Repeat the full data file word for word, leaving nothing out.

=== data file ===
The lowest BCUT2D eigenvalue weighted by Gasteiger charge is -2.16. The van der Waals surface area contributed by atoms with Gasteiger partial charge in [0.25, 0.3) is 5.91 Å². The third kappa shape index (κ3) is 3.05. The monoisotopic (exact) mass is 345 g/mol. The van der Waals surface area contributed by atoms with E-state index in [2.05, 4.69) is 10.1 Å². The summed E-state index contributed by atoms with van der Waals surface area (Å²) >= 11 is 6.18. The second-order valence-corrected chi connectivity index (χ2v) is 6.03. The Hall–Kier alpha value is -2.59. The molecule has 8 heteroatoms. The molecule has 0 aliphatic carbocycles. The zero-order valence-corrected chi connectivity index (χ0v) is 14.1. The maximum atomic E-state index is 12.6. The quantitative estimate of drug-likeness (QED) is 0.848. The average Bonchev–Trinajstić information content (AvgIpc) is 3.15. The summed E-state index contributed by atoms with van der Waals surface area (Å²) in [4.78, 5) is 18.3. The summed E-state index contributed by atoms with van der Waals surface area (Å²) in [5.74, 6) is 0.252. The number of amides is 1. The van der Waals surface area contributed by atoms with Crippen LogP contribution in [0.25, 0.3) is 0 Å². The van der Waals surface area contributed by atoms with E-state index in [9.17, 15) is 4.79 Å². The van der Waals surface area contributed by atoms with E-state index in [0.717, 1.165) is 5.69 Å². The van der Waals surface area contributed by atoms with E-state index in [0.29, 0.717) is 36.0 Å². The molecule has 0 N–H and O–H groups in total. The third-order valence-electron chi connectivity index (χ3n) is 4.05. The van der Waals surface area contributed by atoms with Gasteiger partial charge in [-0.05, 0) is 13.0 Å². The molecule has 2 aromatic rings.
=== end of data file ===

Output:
The lowest BCUT2D eigenvalue weighted by Gasteiger charge is -2.16. The van der Waals surface area contributed by atoms with Gasteiger partial charge in [0.25, 0.3) is 5.91 Å². The third kappa shape index (κ3) is 3.05. The monoisotopic (exact) mass is 345 g/mol. The van der Waals surface area contributed by atoms with E-state index in [2.05, 4.69) is 10.1 Å². The summed E-state index contributed by atoms with van der Waals surface area (Å²) >= 11 is 6.18. The second-order valence-corrected chi connectivity index (χ2v) is 6.03. The Hall–Kier alpha value is -2.59. The molecule has 8 heteroatoms. The molecule has 0 aliphatic carbocycles. The zero-order valence-corrected chi connectivity index (χ0v) is 14.1. The maximum atomic E-state index is 12.6. The quantitative estimate of drug-likeness (QED) is 0.848. The average Bonchev–Trinajstić information content (AvgIpc) is 3.15. The summed E-state index contributed by atoms with van der Waals surface area (Å²) in [4.78, 5) is 18.3. The summed E-state index contributed by atoms with van der Waals surface area (Å²) in [5.74, 6) is 0.252. The number of amides is 1. The van der Waals surface area contributed by atoms with Crippen LogP contribution in [0.25, 0.3) is 0 Å². The van der Waals surface area contributed by atoms with E-state index in [9.17, 15) is 4.79 Å². The van der Waals surface area contributed by atoms with E-state index in [0.717, 1.165) is 5.69 Å². The van der Waals surface area contributed by atoms with E-state index in [0.29, 0.717) is 36.0 Å². The molecule has 0 N–H and O–H groups in total. The third-order valence-electron chi connectivity index (χ3n) is 4.05. The van der Waals surface area contributed by atoms with Gasteiger partial charge in [-0.05, 0) is 13.0 Å². The molecule has 2 aromatic rings.